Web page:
The way it works is simple. Would-be thieves observe a woman who is pulling up to a gas pump, and then wait for the opportunity to strike. While she is focused on pumping gas, these individuals will sneak up to the vehicle, open the passenger’s door, and then grab her purse. In fact, women are targeted simply because they tend to leave their purses in the seat of the car while pumping gas. Many times, thieves are so sly at pulling this off that the victim does not even realize she has been robbed until some time later.
In some cases, perpetrators will pull up to an adjacent pump and pretend to be getting gas also. Other times, they will simply appear unexpectedly, “sliding” in underneath cameras and into the front seat of the targeted automobile. Even if they are spotted grabbing their loot, these criminals are long gone by the time police are called to the scene. The fact that cameras often do not catch them in action means that there is usually little evidence as to their identity.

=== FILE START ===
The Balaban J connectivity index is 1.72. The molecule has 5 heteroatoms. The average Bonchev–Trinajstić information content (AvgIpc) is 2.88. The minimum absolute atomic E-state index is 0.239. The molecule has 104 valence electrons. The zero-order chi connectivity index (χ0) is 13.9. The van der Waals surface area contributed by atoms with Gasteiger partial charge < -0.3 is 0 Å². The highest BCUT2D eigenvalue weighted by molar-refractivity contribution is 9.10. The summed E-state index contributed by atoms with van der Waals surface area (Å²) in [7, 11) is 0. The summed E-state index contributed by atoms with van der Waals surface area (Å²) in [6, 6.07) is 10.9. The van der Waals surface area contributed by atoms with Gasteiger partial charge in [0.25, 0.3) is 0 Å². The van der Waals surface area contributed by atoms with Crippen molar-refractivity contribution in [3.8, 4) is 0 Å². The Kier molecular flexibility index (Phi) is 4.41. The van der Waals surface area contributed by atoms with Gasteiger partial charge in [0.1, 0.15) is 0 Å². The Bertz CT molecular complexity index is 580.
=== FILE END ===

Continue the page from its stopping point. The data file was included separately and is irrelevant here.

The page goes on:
In order to avoid becoming the victim of a slider, women should lock their doors whenever they are pumping gas, even though they are only a few feet away from their vehicle. Rather than paying attention to the gas pump, they should also be constantly looking around in order to spot would-be criminals before they have an opportunity to strike.